2.1.1. Vertical offsets due to Changes of Data sources on Degree Boundaries

This type of error exists at the boundaries between one-degree squares, where the source data from which the GDEM is compiled changes. This source data change results in the typical tile effects seen in the difference bitmaps created in previous work. At the degree boundary where the source data changes in the GDEM there is usually an abrupt change in form of a vertical offset. The change of data source on the degree boundary usually resulted in a change of data quality therefore, the quality of the representation of the surface sometimes changed on a degree boundary. Looking at profiles across regions where data sources change can identify changes in data quality and vertical offsets. These vertical offsets on degree boundaries are also easily seen in shadow mapping a region where the data source changes.

Figure 1

The above figure (fig.1) is a shadow map of a 3-degree by 3-degree (67-70W, 1-4N) area in South America. This nine square degree region represents parts of Colombia and Brazil. The three one-degree squares in the upper left corner of the image are Digital Terrain Elevation Data (DTED) for over Colombia while the remaining six one-degree squares are Digital Chart of the World (DCW) data for over Brazil. The shadow map therefore clearly shows an offset occurring on the degree boundaries between the different datasets. Coincidentally these one-degree boundaries very nearly coincide with the Colombian-Brazilian boarder.

Figure 2

Figure 3

The two figures above (fig. 2 & fig. 3) are two along track profiles going across the area shown in figure 1 above. The profiles show the height (y-axis) vs. longitude (x-axis) for each of the datasets where red is the altimeter, blue is GLOBE_v1, green is GTOPO30 and yellow is JGP95E. From both profiles you can see that at the three-degree longitude boundary there is an abrupt change in the height values in the GLOBE_v1 and GTOPO30 datasets. At the three-degree longitude boundary a change in data source occurs. Both profiles show that from two to three degrees longitude DCW data is used in both GLOBE_v1 and GTOPO30 (GLOBE_v1 and GTOPO30 are both identical and since the GTOPO30 is plotted over the GLOBE_v1 this part of the profile appears green). Both profiles also show that from three to four degrees longitude GLOBE_v1 and GTOPO30 have used very similar but slightly differently processed DTED data. Throughout both profiles the JGP95E appear to be very generalised and a poor representation of the terrain in this area. The inaccuracies of JGP95E are partly due to its five-minute resolution. From this profile it is easy to assess that the DCW data used in GLOBE_v1 and GTOPO30 is grossly unrealistic, and the DTED in GLOBE_v1 and GTOPO30 is good since it is in agreement with the altimeter.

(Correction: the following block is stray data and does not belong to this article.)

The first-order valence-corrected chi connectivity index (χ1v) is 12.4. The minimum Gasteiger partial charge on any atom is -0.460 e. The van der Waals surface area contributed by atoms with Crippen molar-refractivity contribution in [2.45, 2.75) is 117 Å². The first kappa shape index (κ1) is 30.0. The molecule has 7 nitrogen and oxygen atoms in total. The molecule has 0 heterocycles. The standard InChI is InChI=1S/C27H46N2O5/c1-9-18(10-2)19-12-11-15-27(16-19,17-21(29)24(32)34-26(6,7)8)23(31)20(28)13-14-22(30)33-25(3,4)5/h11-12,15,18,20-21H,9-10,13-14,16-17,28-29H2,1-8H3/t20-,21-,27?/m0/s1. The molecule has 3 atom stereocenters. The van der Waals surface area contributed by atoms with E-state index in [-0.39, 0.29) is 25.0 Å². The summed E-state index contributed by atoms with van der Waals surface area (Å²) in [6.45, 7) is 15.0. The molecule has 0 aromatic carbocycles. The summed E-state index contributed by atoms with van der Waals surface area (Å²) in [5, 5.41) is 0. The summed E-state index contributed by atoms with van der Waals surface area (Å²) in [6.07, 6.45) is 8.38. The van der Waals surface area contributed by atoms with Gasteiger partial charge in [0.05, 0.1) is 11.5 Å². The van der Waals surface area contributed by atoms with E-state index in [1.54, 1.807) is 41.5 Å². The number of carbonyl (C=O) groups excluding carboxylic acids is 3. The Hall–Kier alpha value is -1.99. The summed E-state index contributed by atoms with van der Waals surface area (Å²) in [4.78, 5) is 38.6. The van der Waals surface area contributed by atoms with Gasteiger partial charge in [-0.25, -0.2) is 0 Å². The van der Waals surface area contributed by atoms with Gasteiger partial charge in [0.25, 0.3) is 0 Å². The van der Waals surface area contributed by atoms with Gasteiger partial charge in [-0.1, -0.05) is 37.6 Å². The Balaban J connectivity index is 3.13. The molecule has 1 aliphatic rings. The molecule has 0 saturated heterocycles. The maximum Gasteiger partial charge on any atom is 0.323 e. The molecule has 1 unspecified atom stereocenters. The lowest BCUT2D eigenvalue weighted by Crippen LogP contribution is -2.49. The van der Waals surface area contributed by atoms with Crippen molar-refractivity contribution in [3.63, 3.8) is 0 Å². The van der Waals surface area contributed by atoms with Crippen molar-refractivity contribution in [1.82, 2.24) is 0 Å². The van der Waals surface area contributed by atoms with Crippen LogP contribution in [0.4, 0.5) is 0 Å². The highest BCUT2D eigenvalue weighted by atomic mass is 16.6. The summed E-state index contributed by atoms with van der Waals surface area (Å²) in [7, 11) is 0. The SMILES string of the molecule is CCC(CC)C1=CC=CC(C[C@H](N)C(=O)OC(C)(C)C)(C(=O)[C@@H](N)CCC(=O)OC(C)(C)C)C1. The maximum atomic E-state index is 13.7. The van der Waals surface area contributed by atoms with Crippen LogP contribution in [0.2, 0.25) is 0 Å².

2.1.2. Vertical offsets and Distortions

This error signature is typical mainly to DTED data where by the GDEM and the altimeter both describe very similar surfaces. The error in this case is when the GDEM’s surface appears to contain some sort of bias (vertical shift) or tilt (distortion).

Figure 4

Figure 5

Figure 6

Figures 4,5 and 6 are along track profiles going across a one degree DTED square in Chad (19-20E, 11-12N). The red profile shows the altimeter’s surface, the blue is the GLOBE_v1 surface, the green is the GTOPO30 surface and the purple is the JGP95E surface. In the three figures the altimeter, GLOBE_v1 and GTOPO30 surfaces are very closely correlated. Each of these figures also shows a twenty-metre offset between the altimeter and the GLOBE_v1 and GTOPO30 surfaces. JGP95E is slightly correlated to the altimeter but the coarse resolution of JGP95E limits the amount of detail contained in the DEM. The height offsets seen in these profiles suggest that different reference surfaces may have been used between the different datasets. This error signature was found to be common to a lot of the DTED in South America and Africa.

Figure 7

Figure 8

Figure 9